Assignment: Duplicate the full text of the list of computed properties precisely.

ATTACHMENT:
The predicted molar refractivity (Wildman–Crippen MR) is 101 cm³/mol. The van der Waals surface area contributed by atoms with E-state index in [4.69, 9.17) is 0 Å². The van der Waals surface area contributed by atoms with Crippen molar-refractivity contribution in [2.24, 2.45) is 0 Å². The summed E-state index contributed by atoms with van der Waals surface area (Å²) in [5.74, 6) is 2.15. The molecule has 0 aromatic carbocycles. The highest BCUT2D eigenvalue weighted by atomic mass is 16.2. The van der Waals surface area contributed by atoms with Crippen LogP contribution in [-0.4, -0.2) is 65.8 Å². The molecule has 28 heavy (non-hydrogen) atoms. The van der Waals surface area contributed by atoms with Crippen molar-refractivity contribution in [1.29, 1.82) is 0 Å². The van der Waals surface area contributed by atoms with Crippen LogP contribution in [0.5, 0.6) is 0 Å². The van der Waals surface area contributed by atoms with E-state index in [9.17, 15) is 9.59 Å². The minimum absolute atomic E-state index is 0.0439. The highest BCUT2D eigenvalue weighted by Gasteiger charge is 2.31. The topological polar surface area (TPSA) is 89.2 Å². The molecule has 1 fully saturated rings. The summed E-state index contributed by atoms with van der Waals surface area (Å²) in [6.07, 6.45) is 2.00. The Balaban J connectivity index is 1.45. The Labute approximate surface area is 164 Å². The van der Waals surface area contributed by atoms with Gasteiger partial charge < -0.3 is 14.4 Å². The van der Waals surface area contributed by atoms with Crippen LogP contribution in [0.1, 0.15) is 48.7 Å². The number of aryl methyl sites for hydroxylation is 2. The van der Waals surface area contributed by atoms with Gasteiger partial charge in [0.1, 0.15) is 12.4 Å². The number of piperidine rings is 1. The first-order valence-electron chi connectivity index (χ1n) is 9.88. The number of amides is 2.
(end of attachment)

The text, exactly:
The predicted molar refractivity (Wildman–Crippen MR) is 101 cm³/mol. The van der Waals surface area contributed by atoms with E-state index in [4.69, 9.17) is 0 Å². The van der Waals surface area contributed by atoms with Crippen molar-refractivity contribution in [2.24, 2.45) is 0 Å². The summed E-state index contributed by atoms with van der Waals surface area (Å²) in [5.74, 6) is 2.15. The molecule has 0 aromatic carbocycles. The highest BCUT2D eigenvalue weighted by atomic mass is 16.2. The van der Waals surface area contributed by atoms with Crippen LogP contribution in [-0.4, -0.2) is 65.8 Å². The molecule has 28 heavy (non-hydrogen) atoms. The van der Waals surface area contributed by atoms with Crippen molar-refractivity contribution in [1.29, 1.82) is 0 Å². The van der Waals surface area contributed by atoms with Crippen LogP contribution in [0.5, 0.6) is 0 Å². The van der Waals surface area contributed by atoms with E-state index in [9.17, 15) is 9.59 Å². The minimum absolute atomic E-state index is 0.0439. The highest BCUT2D eigenvalue weighted by Gasteiger charge is 2.31. The topological polar surface area (TPSA) is 89.2 Å². The molecule has 1 fully saturated rings. The summed E-state index contributed by atoms with van der Waals surface area (Å²) in [6.07, 6.45) is 2.00. The Balaban J connectivity index is 1.45. The Labute approximate surface area is 164 Å². The van der Waals surface area contributed by atoms with Gasteiger partial charge < -0.3 is 14.4 Å². The van der Waals surface area contributed by atoms with Crippen LogP contribution in [0.1, 0.15) is 48.7 Å². The number of aryl methyl sites for hydroxylation is 2. The van der Waals surface area contributed by atoms with Gasteiger partial charge in [0.1, 0.15) is 12.4 Å². The number of piperidine rings is 1. The first-order valence-electron chi connectivity index (χ1n) is 9.88. The number of amides is 2.